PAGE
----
International Social Work is the Theme of "Community Day" at Graduate School of Social Work

Date: December 06, 2013
Left to right: Rebecca Davis, Ph.D., Dean Steven Huberman, Ph.D., Alberto Godenzi, Ph.D., Susan Mapp, Ph.D., Allison Bobick, MSW, LCSW, and Robin Mama, Ph.D.
Left to right: Rebecca Davis, Ph.D., Dean Steven Huberman, Ph.D., Alberto Godenzi, Ph.D., Susan Mapp, Ph.D., Allison Bobick, MSW, LCSW, and Robin Mama, Ph.D.
Media Contact:

Barbara Franklin
Director of Communications
212-463-0400 x5530
Barbara.franklin@touro.edu

New York, N.Y. – The 40 second clip from “Rescue in the Philippines,” made for public television, previewed a rescue mission of 1,200 European Jews in 1939 by Philippine President Manuel Quezon.  The moving clip was then followed by a recent NBC Nightly News segment showing the Israel Defense Force working to save lives at an emergency hospital the IDF repaired in the aftermath of Typhoon Haiyan, which has left thousands of people dead, displaced and missing. 

“This is international social work at its best,” said Steven Huberman, Ph.D., dean of the Touro College Graduate School of Social Work, as he opened the School’s Fall 2013 Community Day,  “Challenges and Critical Issues Facing the International Social Work Community.” “That’s what this year’s Community Day is all about – rescue and relief for the world’s most at risk populations,” Dr. Huberman said.

The 1939 rescue mission by President Quezon later became the subject of a full-length feature documentary that was shown at the United Nations just hours before Haiyan arrived, the dean told the audience of approximately 200 social work students, faculty and staff.

That’s how Community Day went this fall – a myriad of historical connections, case studies and facts, many troubling, which forced the audience to ponder weighty issues facing the community, such as international child protection, human rights, human trafficking, torture, and the global agenda.

Keynote speaker Alberto Godenzi, Ph.D., dean of Boston College Graduate School of Social Work, addressed why social workers needed to be “globally literate” even if they never plan to leave New York City, and outlined three essential components for attaining global literacy: global awareness, versatility with language, and “cultural humility.”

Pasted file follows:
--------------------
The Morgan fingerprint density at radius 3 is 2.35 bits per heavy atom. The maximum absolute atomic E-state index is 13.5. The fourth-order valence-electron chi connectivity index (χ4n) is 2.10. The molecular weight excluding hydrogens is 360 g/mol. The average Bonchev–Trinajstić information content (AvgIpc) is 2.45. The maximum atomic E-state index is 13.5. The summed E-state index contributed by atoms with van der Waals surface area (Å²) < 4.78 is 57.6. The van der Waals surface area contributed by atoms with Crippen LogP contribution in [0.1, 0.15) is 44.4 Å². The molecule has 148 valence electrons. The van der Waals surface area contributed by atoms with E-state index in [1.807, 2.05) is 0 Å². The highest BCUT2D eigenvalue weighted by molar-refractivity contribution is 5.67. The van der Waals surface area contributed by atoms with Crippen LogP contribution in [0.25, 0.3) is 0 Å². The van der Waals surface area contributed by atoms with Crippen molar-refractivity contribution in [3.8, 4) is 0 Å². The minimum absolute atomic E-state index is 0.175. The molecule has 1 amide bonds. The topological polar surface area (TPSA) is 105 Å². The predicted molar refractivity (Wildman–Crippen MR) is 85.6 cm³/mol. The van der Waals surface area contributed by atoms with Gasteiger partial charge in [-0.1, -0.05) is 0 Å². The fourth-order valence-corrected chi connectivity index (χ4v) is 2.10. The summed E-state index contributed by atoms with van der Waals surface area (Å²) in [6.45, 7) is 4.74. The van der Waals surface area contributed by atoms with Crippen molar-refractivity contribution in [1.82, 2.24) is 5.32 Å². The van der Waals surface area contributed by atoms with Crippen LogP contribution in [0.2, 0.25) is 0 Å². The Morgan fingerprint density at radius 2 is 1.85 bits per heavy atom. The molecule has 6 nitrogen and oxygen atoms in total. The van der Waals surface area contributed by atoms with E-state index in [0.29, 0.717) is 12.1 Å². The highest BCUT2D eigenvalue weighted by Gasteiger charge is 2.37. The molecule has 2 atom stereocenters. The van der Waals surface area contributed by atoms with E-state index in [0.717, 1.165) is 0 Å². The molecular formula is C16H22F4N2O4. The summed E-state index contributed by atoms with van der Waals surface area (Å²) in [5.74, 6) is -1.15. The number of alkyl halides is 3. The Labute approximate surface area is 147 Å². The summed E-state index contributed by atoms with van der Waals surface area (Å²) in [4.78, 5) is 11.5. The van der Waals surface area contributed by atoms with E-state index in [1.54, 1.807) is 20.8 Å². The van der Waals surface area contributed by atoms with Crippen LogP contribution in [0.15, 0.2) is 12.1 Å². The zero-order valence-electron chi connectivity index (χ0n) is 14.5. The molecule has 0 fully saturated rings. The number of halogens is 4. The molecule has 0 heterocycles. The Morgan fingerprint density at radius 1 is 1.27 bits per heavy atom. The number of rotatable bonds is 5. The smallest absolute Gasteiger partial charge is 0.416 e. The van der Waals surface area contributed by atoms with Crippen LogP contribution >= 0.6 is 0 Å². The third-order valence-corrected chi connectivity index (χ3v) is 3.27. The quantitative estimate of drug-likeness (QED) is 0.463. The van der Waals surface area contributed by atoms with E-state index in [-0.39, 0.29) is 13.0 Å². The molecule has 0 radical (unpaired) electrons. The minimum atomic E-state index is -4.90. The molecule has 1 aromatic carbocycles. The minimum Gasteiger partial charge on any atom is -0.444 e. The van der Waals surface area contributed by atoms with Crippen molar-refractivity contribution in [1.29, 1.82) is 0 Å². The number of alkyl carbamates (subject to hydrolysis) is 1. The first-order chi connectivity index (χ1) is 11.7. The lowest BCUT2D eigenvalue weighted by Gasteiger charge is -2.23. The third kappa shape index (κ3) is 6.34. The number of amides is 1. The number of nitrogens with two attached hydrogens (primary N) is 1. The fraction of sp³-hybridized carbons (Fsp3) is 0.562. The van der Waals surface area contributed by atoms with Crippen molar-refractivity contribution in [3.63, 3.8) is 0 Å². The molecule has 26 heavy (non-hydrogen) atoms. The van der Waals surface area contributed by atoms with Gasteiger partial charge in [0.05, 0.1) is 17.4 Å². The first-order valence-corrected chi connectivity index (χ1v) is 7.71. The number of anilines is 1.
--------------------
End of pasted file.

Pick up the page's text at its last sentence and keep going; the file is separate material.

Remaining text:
Dr. Godenzi urged students to read a variety of media sources, in different languages, including media that portray non-Western perspectives, in order to see different points of view. He stressed that cultural humility for a social worker was most important.

“You really have to put the time and effort in to know people of other cultures,” he said. “You [strive to] celebrate diversity, but always with addressing injustices. That, in social work, is extremely important.” 

Touro MSW student Veronica Olivares, who traveled to Colombia last summer to assist kids ranging in age from 10 to 21, shared her experiences working with a non-profit theater group, ImaginAction, which runs innovative workshops to promote healing in communities affected by violence. She participated in a 10-day program, with the help of Touro, in the small town of Palomino.

According to ImaginAction, the local communities at Palomino have long suffered from armed conflict, and continue to endure a human rights crisis, regularly confronting forced displacement, loss of cultural identity, racial discrimination, lack of environmental protection and abandonment by institutions of government.

In her presentation, Ms. Olivares described how she and her colleagues participated in a skit produced and directed by the children about their feelings towards their river, which they felt was being ruined by garbage and contamination by a local company and making it impossible for them to drink from the river or play in it. 

“The children of this community have a connection with the earth,” she said.  “Their skit shows the respect and connection the children have with their land, with the nature of everything around them.”

Ms. Olivares said she plans to return to Colombia in January to visit the children, whom she said are cognizant of the serious problems surrounding them.

“The political problems trickle down. [There are] issues with abuse. A lot of people don’t have work. This directly affects the children. They’re very much aware of the effect these kinds of bigger issues have on them,” she said. “We asked them, ‘What do you want to talk about?’ They were super-aware. They wanted to talk about the lack of doctors, the poor education system, and the river contamination.  They said, ‘Water gives us life’.”

Other speakers at Community Day included Rebecca Davis, Ph.D., director, Center of International Social Work Studies, Rutgers University School of Social Work, who spoke on “Strengthening Child Protection Systems in Sub-Saharan Africa”; Susan Mapp, Ph.D., chair, Department of Social Work, Elizabethtown College, who spoke on “International Child Trafficking”; Lisa Matos, M.A., project director, HealthRight International Human Rights Clinic, who addressed “What you Need to Know about Working with Victims of Torture Seeking Asylum”; and Robin Mama, Ph.D., dean, Monmouth University School of Social Work, who addressed “The Global Agenda & Social Work Day at the United Nations.”  The event was organized by Allison Bobick, MSW, LCSW, assistant professor and director of student advancement at the Touro College Graduate School of Social Work.

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